If one goes beyond the outskirts of Kiev and continues deep into the forests of the neighboring village of Radomyshl, one soon enters an unmarked clearing. To the untrained eye, the gap in the trees appears random, and most passersby would likely admire the lush vegetation before continuing along the way.

The horrific reality rooted here, as in hundreds of other sites strewn around the Ukrainian landscape, tells a tragic, often ignored chapter in the incomprehensible history of the Holocaust.

Beneath the grass and lilies that now sprout unchecked lie the bodies of hundreds if not thousands of Jewish victims, summarily murdered during a brief span of days in early 1942. The massacre was carried out by Nazi killing squads acting alongside their local paramilitary collaborators. All too often, nearby villagers joined in, welcoming the chance to translate age-old hatred of the Jews into cold-blooded murder.

Beneath these grounds are the stories of remarkable families, families that exemplified centuries of Jewish traditions in the rich cultures of Eastern European Jewry.

With the crack of each killer’s bullet, lives were terminated without any chance to say good-bye.

The Nazis diabolically assumed that their Jewish victims would be quickly forgotten, and recognized that unmarked killing fields would quickly fade into the lush landscape. Incredibly, they were right, multiplying the crime.

Decades later, there is a growing fear that in this regard the Nazis may have succeeded. For even while historians try to document how many souls were lost to the Final Solution, if these clearings go forever unnoticed, the sacred lives lost in each spot will also vanish.

A life lost in the backwoods of Ukraine or Belorussia is no less valuable than one extinguished in the gas chambers of Auschwitz. Every one of the six million Jews murdered by the Nazis deserves to be remembered. There are many reasons why this effort is critical. But undeniably our most important motivation in preserving the memories of the victims of Nazism is to ensure that humanity never ignores, forgets nor diminishes the fact that these horrors occurred.

AS ABSURD as it might seem that people could ever deny the systematic annihilation of millions of innocents, current events prove that evil people are intent on doing just that. It is therefore incumbent upon us in the Jewish community, and indeed upon all humanity who understand the danger represented by hate-filled and genocidal regimes, to do everything in our power to make sure that every victim of the Holocaust is properly remembered.

It is this very commitment that drives our current initiative to create a Ukrainian Jewish Museum. This project will provide a physical facility where guests can come, visit and learn about the remarkable centuries-old history of one of the Jewish world’s proudest communities. No less important, the museum will embrace a monumental infrastructure to identify these very types of anonymous killing fields that would otherwise continue to be ignored.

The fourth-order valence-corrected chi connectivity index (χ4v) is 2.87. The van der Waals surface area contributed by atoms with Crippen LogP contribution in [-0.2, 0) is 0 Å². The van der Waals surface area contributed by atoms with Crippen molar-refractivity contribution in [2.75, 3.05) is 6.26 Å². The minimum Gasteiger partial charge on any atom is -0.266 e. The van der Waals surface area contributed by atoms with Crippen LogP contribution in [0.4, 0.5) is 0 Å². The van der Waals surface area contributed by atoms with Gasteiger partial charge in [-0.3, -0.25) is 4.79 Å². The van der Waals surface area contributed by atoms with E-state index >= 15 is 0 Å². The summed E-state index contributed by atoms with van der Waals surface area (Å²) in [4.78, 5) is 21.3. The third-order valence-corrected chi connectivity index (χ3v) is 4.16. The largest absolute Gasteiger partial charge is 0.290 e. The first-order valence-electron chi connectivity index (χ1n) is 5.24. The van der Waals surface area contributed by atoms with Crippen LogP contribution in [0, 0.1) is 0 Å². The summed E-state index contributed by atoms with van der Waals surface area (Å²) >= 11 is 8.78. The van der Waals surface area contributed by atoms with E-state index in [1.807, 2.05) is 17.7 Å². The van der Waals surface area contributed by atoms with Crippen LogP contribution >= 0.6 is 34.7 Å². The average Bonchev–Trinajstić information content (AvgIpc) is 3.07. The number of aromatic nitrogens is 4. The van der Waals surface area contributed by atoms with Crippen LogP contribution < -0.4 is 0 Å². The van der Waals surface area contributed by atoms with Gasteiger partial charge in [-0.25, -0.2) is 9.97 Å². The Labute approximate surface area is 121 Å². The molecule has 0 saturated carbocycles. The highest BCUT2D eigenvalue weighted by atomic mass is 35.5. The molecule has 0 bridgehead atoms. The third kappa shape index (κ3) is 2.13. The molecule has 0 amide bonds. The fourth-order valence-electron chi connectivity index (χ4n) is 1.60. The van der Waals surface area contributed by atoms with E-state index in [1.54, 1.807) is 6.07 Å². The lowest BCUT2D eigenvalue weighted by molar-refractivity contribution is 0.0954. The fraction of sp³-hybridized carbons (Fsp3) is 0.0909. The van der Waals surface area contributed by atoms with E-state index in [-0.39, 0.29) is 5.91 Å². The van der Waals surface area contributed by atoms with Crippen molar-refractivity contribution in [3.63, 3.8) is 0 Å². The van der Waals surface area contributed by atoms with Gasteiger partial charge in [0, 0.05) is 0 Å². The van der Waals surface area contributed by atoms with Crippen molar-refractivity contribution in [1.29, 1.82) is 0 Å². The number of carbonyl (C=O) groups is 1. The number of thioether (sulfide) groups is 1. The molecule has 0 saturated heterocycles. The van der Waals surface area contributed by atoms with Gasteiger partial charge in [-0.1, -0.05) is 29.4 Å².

Clearly, the clock is against us; this effort should have been launched decades ago. Regrettably, the political environment and other factors prohibited us from pursuing this approach.

It is all the more critical for us to move as quickly as possible today, while the greatest resource available for understanding the Holocaust – the survivor community – remains alive. In the limited degree to which we have been able to work in identifying mass graves to date, survivors have been instrumental.

Some of these survivors were able to remain alive as small children, fleeing into the forests and literally hiding behind trees as they witnessed their family members being slaughtered and thrown into the pits. While the Nazis would force Jewish laborers (whom they kept alive for that purpose) to cover the bodies and disguise the unthinkable crimes taking place, those who were able to survive would eventually find their way back and reveal the truth.


Join with us as we commit ourselves to one crucial if limited campaign: We will, God willing, identify every possible mass grave of Jewish Holocaust victims in the Ukraine – and ultimately everywhere in Europe. And we will do this to commemorate the 70th anniversary of the Babi Yar massacres outside Kiev that will take place in September 2011.

This effort demands the full support of the global Jewish community. To truly understand the breadth of the Holocaust and the massive toll it represented for humanity, all affected communities deserve to be remembered in a way that respects those who were lost, but most of all ensures that their deaths – and their lives – will never be forgotten.

The writer is a member of the Ukraine parliament and chairman of the Ukrainian Jewish Committee. He has been appointed to head the parliament’s committee commemorating the 70th anniversary of the Babi Yar massacre.

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